Egypt's Coptic churches hit by deadly blasts on Palm Sunday

Two blasts targeting Coptic Christians in Egypt on Palm Sunday have killed at least 36 people, officials say.

In Alexandria, an explosion outside St Mark's Coptic church killed 11 people. Pope Tawadros II, head of the Coptic Church, had been attending Mass inside and was unhurt, state media reported.

An earlier blast at St George's Coptic church in Tanta killed 25 people.

So-called Islamic State (IS) says it is behind the explosions. The group has targeted Copts in Egypt recently.

Four police officers, including one policewoman, were among those killed in Alexandria, the interior ministry said. The suicide bomber blew himself up after they stopped him from entering the church.

The first explosion in Tanta, 94km (58 miles) north of Cairo, took place near the altar.

Security forces later dismantled two explosive devices at the Sidi Abdel Rahim Mosque, also in Tanta, the state-run Al Ahram news website reports.

The blasts appear to have been timed for maximum impact, as people gathered to mark Palm Sunday, one of the holiest days in the Christian calendar, marking the triumphal entry of Jesus Christ into Jerusalem.

Egyptian security forces had been put on alert in anticipation of attacks.

Pope Francis, who is due to visit Egypt later this month, has condemned the explosions.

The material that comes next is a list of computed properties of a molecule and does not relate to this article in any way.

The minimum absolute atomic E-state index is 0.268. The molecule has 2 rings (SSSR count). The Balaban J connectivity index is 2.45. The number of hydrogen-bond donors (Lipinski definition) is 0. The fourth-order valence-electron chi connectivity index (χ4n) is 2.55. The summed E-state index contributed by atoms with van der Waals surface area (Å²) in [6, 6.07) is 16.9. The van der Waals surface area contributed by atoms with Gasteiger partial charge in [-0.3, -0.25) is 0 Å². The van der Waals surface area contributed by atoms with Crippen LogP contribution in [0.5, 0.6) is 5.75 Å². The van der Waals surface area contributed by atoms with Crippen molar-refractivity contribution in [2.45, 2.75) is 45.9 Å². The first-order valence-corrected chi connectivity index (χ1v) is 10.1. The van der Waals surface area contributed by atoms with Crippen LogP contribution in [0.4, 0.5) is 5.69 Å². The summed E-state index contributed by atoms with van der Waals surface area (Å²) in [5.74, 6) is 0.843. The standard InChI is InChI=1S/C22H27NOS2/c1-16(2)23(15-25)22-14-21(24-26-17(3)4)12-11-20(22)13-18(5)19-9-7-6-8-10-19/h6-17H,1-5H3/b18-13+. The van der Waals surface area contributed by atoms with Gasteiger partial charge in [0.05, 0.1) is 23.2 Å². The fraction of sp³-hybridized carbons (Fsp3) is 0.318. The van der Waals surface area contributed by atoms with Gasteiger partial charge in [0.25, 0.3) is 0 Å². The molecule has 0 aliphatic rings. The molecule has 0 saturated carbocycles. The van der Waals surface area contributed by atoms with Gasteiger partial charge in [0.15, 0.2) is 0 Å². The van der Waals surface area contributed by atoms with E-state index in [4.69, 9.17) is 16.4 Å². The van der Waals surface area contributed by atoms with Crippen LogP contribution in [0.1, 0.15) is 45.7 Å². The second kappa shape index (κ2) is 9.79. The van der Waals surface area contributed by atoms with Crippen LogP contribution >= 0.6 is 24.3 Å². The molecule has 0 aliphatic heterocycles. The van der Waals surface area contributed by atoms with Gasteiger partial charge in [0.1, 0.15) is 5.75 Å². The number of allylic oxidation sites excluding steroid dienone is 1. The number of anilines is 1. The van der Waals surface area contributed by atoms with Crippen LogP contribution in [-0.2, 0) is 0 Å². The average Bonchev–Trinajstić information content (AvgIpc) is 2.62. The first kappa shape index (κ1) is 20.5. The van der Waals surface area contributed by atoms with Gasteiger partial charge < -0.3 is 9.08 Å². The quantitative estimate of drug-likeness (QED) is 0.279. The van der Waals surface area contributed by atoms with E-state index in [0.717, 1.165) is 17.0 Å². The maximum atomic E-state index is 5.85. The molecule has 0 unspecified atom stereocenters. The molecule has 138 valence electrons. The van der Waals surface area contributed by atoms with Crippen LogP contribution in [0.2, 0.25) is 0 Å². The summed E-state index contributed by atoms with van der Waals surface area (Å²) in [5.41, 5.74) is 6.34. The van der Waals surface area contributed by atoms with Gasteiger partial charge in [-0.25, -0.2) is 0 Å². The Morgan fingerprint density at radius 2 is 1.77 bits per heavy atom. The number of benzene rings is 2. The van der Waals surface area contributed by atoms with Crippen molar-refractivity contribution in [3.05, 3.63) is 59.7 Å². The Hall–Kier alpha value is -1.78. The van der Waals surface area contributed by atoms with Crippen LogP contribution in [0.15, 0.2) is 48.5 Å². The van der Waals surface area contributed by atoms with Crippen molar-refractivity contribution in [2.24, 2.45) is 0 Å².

Violence against the minority has risen in recent years, especially since 2013, when the military overthrew the elected president and launched a crackdown against Islamists.

Some supporters of ousted President Mohammed Morsi, who hailed from the Muslim Brotherhood, blamed Christians for supporting the overthrow.

In February, IS warned of more attacks against Copts, who make up about 10% of Egypt's population.

In December last year, 25 people died when a bomb exploded at the Coptic cathedral in Cairo during a service. IS said it was behind the attack.

On 1 April, an explosion outside a police training centre in Tanta injured 16 people.

The Coptic Orthodox Church is the main Christian Church in Egypt. While most Copts live in Egypt, the Church has about a million members outside the country.

Copts believe that their Church dates back to around 50 AD, when the Apostle Mark is said to have visited Egypt. Mark is regarded as the first Pope of Alexandria - the head of their church.

This makes it one of the earliest Christian groups outside the Holy Land.

The Church separated from other Christian denominations at the Council of Chalcedon (451 AD) in a dispute over the human and divine nature of Jesus Christ.

The early Church suffered persecution under the Roman Empire, and there were intermittent persecutions after Egypt became a Muslim country. Many believe that continues to this day.

Source: BBC